All-In-One Banking
Sign inGet started
Sign inGet started
ResourcesAccounting and Taxes

Bookkeeping for Small Business: Everything You Need to Know

Accounting and TaxesMay 23, 2022

Bookkeeping is a vital part of running any business—whether you consider yourself a freelancer, solopreneur, or small business owner, you’re going to need to do some bookkeeping. This process helps you keep updated on how your business is performing financially and ensures that you aren’t spending more money than you’re making.

That said, it can be a tough subject to get into when you’re new to it, and many small business owners are new to it. To help, we’re going to walk through everything you need to know about small business bookkeeping. Let’s dive in!

What is bookkeeping?

Bookkeeping is the process of recording and reconciling your business’s transactions. It helps you keep aware of exactly how much money you’re bringing in and how much you’re spending. 

Two key parts of bookkeeping are logging your transactions and reconciling your logs against the actual money in your accounts. Logging your transactions regularly ensures that everything is in its place and nothing falls through the cracks. Reconciling helps ensure that what you think should be in your accounts and what’s in the accounts match up. This latter part is important because it can help draw attention to other issues, such as internal or external theft, unpaid invoices, and other problems that need to be addressed. 

Bookkeeping is a core part of running a successful business. If your books aren’t up-to-date and accurate, it’s hard to know how your business is performing. Accurate books also help ensure you have the money to pay employees and cover other critical expenses.

What is the difference between bookkeeping and accounting?

You might wonder how bookkeeping and accounting differ. The two functions are similar and complement each other. The main difference is in focus—bookkeeping is centered on tracking numbers on a routine basis, while accounting is more concerned with the bigger picture that those numbers paint.

In other words, bookkeeping looks mainly at recording and reconciling daily transactions. Accounting is more likely to be focused on forecasts, budgets, and other “elevated” aspects of business finances. In a small business environment, the two functions are often performed by the same person.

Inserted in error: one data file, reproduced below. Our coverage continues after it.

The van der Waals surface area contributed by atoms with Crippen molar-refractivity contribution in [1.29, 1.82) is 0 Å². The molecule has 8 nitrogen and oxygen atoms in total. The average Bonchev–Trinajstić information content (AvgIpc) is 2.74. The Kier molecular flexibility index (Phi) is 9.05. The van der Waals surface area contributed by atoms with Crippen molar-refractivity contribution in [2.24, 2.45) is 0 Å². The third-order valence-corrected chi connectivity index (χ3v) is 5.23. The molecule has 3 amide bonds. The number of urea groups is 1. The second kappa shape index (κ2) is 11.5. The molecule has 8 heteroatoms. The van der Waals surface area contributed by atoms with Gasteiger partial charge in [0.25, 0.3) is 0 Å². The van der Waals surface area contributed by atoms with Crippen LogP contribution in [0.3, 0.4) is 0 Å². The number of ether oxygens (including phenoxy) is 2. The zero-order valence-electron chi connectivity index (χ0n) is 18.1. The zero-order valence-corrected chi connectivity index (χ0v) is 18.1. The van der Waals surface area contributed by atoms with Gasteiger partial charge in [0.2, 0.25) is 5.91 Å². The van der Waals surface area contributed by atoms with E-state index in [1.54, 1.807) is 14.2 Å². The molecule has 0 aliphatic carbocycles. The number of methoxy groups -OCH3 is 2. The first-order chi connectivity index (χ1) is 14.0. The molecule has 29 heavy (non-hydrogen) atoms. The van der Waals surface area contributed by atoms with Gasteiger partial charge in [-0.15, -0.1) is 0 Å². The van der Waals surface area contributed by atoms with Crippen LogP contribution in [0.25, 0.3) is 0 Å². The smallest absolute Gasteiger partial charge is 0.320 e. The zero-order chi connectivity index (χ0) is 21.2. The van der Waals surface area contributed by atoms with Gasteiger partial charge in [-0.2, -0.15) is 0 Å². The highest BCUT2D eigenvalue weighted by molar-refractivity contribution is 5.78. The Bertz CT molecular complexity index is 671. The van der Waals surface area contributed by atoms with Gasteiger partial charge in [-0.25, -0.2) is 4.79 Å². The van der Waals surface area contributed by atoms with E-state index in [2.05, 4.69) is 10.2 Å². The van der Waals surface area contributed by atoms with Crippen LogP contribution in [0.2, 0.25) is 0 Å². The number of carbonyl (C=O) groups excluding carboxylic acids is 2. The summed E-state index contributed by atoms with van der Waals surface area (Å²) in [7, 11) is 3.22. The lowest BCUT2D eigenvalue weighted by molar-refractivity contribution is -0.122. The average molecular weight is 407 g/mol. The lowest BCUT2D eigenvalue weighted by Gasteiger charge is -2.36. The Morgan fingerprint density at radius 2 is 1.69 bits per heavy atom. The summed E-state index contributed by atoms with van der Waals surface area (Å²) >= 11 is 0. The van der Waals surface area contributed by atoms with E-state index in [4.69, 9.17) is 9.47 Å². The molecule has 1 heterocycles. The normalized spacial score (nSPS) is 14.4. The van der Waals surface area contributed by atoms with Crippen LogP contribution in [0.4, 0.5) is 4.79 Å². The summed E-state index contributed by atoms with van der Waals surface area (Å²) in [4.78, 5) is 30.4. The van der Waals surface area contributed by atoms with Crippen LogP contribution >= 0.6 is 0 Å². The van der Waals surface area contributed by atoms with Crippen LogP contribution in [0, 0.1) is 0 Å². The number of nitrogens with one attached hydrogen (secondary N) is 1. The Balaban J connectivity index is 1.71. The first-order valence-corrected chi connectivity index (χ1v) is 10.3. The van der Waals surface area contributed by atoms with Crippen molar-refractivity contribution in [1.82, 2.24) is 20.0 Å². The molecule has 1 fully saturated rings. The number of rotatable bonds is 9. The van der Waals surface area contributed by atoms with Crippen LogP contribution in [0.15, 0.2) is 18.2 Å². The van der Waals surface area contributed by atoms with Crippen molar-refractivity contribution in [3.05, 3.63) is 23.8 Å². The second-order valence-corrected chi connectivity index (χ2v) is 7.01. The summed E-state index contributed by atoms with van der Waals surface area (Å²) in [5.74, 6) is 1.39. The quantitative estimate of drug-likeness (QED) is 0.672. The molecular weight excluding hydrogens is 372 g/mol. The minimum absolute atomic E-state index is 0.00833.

Why strong bookkeeping is essential for small businesses

Bookkeeping for small businesses is a crucial process. Here are just a few of the reasons why:

  • Enables informed decisions. A solid workflow helps ensure that your numbers are always accurate, which in turn enables you to make informed business decisions. If your books are out of date, you can never be sure whether you can afford that expansion or new hire.

  • Provides insight into the health of your business. Accurate books enable you to get a clear view of how your business is doing. Without them, you can only guess at critical financials like profit, total expenses, and unpaid invoices. 

  • Helps you stay organized. Doing a bit of organizational work daily or weekly is a lot better than having to dig through a mountain of unorganized data at tax time or when you need to find something in a hurry.

Ultimately, effective bookkeeping enables you to run a more efficient organization, which in turn enables you to serve your customers better and grow the business.  

The basics of bookkeeping for small business

If you’ve never done any bookkeeping before, it can be overwhelming. Let’s explore some of the basics of bookkeeping for small businesses so you can start your business confidently.

Step 1: Log your transactions